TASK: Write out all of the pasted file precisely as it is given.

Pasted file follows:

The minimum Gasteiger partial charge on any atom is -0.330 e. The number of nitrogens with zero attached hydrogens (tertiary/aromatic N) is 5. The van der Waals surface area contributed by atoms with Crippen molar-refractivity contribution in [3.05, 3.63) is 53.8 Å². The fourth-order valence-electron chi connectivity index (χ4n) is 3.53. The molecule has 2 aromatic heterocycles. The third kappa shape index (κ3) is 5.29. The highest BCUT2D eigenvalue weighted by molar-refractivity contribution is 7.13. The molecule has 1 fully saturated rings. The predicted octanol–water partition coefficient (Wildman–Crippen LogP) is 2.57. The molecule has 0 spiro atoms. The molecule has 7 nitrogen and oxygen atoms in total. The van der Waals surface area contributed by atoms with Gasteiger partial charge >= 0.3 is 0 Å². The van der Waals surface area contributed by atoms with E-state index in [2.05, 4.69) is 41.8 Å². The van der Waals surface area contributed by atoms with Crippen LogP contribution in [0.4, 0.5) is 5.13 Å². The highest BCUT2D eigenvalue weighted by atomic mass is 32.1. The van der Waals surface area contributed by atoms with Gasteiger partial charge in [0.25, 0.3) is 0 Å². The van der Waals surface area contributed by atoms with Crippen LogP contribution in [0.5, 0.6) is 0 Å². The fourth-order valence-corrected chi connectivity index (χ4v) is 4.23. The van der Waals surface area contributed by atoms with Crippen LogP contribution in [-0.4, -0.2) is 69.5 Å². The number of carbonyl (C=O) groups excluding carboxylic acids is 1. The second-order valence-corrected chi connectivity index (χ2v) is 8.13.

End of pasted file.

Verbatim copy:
The minimum Gasteiger partial charge on any atom is -0.330 e. The number of nitrogens with zero attached hydrogens (tertiary/aromatic N) is 5. The van der Waals surface area contributed by atoms with Crippen molar-refractivity contribution in [3.05, 3.63) is 53.8 Å². The fourth-order valence-electron chi connectivity index (χ4n) is 3.53. The molecule has 2 aromatic heterocycles. The third kappa shape index (κ3) is 5.29. The highest BCUT2D eigenvalue weighted by molar-refractivity contribution is 7.13. The molecule has 1 fully saturated rings. The predicted octanol–water partition coefficient (Wildman–Crippen LogP) is 2.57. The molecule has 0 spiro atoms. The molecule has 7 nitrogen and oxygen atoms in total. The van der Waals surface area contributed by atoms with Gasteiger partial charge >= 0.3 is 0 Å². The van der Waals surface area contributed by atoms with E-state index in [2.05, 4.69) is 41.8 Å². The van der Waals surface area contributed by atoms with Crippen LogP contribution in [0.4, 0.5) is 5.13 Å². The highest BCUT2D eigenvalue weighted by atomic mass is 32.1. The van der Waals surface area contributed by atoms with Gasteiger partial charge in [0.25, 0.3) is 0 Å². The van der Waals surface area contributed by atoms with Crippen LogP contribution in [0.5, 0.6) is 0 Å². The fourth-order valence-corrected chi connectivity index (χ4v) is 4.23. The van der Waals surface area contributed by atoms with Crippen LogP contribution in [-0.4, -0.2) is 69.5 Å². The number of carbonyl (C=O) groups excluding carboxylic acids is 1. The second-order valence-corrected chi connectivity index (χ2v) is 8.13.